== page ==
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I recently got a bike with a Yamaha PW system. The bike computer has a light on/off button but the bike itself has no light and I want to add one. How do I do this? From what I understand, I need a light cable, some sort of crank pulling tool to open the motor, plus the light itself.

My question is where can I learn about the detailed procedure for doing this?

  • At that link there's no obvious detailed picture of the computer you mention. But I'd start looking there, at the switch. I very much doubt you need to open the motor itself or remove the cranks to access the electronics, though there may be an electronics housing nearby – Chris H Nov 15 '17 at 6:53
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    Its an add-on The keyword to google is "lupine" along with Yamaha pw ebike light. Be prepared for price shock - a front one costs twice as much as my road bike, and comes with no cable. Then you need a back light too! – Criggie Nov 15 '17 at 7:22
  • I don't think you need a special light, the hard part is figuring out where the connection is and its voltage. There are a lot of lights accepting wide range of voltages. It seems online for Yamaha PW system is hard to find. – kiwi Nov 15 '17 at 11:40
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Okay, so I did some research into this and here's what I found:

  • The Yamaha drive offers enough power for many, but not all, ebike lights to be connected. For example, Supernova M99 Pro won't work -- that's my favourite bike light. But lights like the Lupine SL S or Supernova M99 Pure work just fine.
  • To install the light, one needs to remove the protective plastic cover and undo two out of three bolts that connect the motor to the frame.

So I've ordered the light and the Light Cable to connect it to.

Update: did the entire installation process, here are the approximate steps I had to take.

  • Step 1: remove motor cover. Also the step where I get unpleasanly surprised that the bottom plastic motor cover has a hole in it. I wonder what idiot thought of that... this is where all the dirt and mud will accumulate. This is insane. Reminder to self: tape it over. Haven't seen this level of insanity from Bosch.
  • Step 2: unscrew two out of 3 motor bolts, loosen the third... also the step where I realize that those bolts are tightened with 22Nm of force. I did not, do not, nor will I ever own any instrument with a hex key that can apply 22Nm of force. This seems excessive and downright cruel and no, Bosch does not do anything as evil. Consequence: had to improvise a long handle for a hex key. Pretty sure I did not tighten it back to 22Nm, but I don't care. It's not going to fall off.
  • Step 3: connect Bosch LightCable to the motor (there's no ambiguity regarding the port or direction) and run it to the handlebar. This was also annoying because Haibike has these black plastic plugs where the wires came out and naturally, there's no space for extra light wire. Had to clip away some plastic.
  • Step 4: connecting wire to Luping SL S light... where I found out that Lupine does not mark the type of screwdriver you need for opening up the light. Furthermore, I watched their video where they suggested a Torx T5, so I ordered one, waited two days only to find that the light actually opens with a T6. Insanity! Also, they ignored my support request :( and when a manufacturer does that, well, they get blacklisted in my book.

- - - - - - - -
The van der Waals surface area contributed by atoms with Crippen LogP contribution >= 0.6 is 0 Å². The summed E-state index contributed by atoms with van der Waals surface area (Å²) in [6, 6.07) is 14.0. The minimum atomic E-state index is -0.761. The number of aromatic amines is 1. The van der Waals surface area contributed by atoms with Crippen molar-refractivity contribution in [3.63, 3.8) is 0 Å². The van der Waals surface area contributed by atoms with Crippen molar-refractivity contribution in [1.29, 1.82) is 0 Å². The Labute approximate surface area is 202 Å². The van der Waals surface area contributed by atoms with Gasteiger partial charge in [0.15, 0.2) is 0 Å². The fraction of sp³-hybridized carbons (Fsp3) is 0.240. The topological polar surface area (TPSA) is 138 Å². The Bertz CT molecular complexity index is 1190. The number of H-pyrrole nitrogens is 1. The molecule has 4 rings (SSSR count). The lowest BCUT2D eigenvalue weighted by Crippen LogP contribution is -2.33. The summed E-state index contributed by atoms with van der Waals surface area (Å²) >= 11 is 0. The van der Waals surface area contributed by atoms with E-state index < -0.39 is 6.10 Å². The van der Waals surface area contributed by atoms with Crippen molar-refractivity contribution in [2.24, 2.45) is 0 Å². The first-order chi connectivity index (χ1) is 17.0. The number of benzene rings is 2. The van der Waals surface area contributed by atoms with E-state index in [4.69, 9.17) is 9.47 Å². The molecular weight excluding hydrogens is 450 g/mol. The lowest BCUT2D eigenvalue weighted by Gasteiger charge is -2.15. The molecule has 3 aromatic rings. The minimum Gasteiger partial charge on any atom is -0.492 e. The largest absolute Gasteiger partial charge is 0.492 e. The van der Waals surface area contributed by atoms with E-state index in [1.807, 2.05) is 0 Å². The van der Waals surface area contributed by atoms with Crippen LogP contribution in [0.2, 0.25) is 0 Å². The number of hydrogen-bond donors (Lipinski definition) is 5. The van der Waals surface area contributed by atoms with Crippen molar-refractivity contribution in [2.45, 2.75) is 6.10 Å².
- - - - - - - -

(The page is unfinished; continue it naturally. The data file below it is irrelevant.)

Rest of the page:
To sum things up: the process of light installation is rather annoying, but manageable.

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    When you get it all working, do please come back and expand this answer to tell everyone how it went. You can also mark this answer as accepted because its what worked for you. – Criggie Nov 16 '17 at 3:53
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    @Criggie done!! – Dmitri Nesteruk Nov 29 '17 at 20:46
  • Well that 22Nm is tricky as my torque wrench starts at 30Nm.. yes it is for automobile use. Hopefully you did not tighten those screws with excessive force as they are attached to aluminium and you probably end up destroying your frame... otherwise took me less than 20min to do this. And plastic clip for two wires shoud be purchased beforehand... – user44937 Aug 17 at 17:30
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What you're describing is totally possible, but I don't think its very practical. I suggest you buy a standard set of rechargeable bike lights from your local bike shop, or online. Installation should be pretty self-explanatory. You just strap them to your handlebars, and charge them in once a week.

I personally use this light from NR.

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    Agreed - I'd rather run the main battery out of power and still have lights to pedal home by, and not run out of power for everything. Then again one of each type light is not overkill either. – Criggie Nov 15 '17 at 7:16
  • Rechargeable lights are not an option. Bike lights don't draw that much power - I have a Supernova M99 Pro on my other ebike always-on, I don't even notice the power draw. – Dmitri Nesteruk Nov 15 '17 at 9:10
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    @DmitriNesteruk additional Rechargeable lights are always an option. There's nothing wrong with independent redundant lights. – Criggie Nov 15 '17 at 19:29
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    @Criggie it's the very act of having to recharge them when they are dead that's infuriating. you can remember to charge the bike and forget to charge the lights – Dmitri Nesteruk Nov 15 '17 at 21:15
  • Well I did it, so it's not impossible. – Dmitri Nesteruk Dec 6 '17 at 11:29

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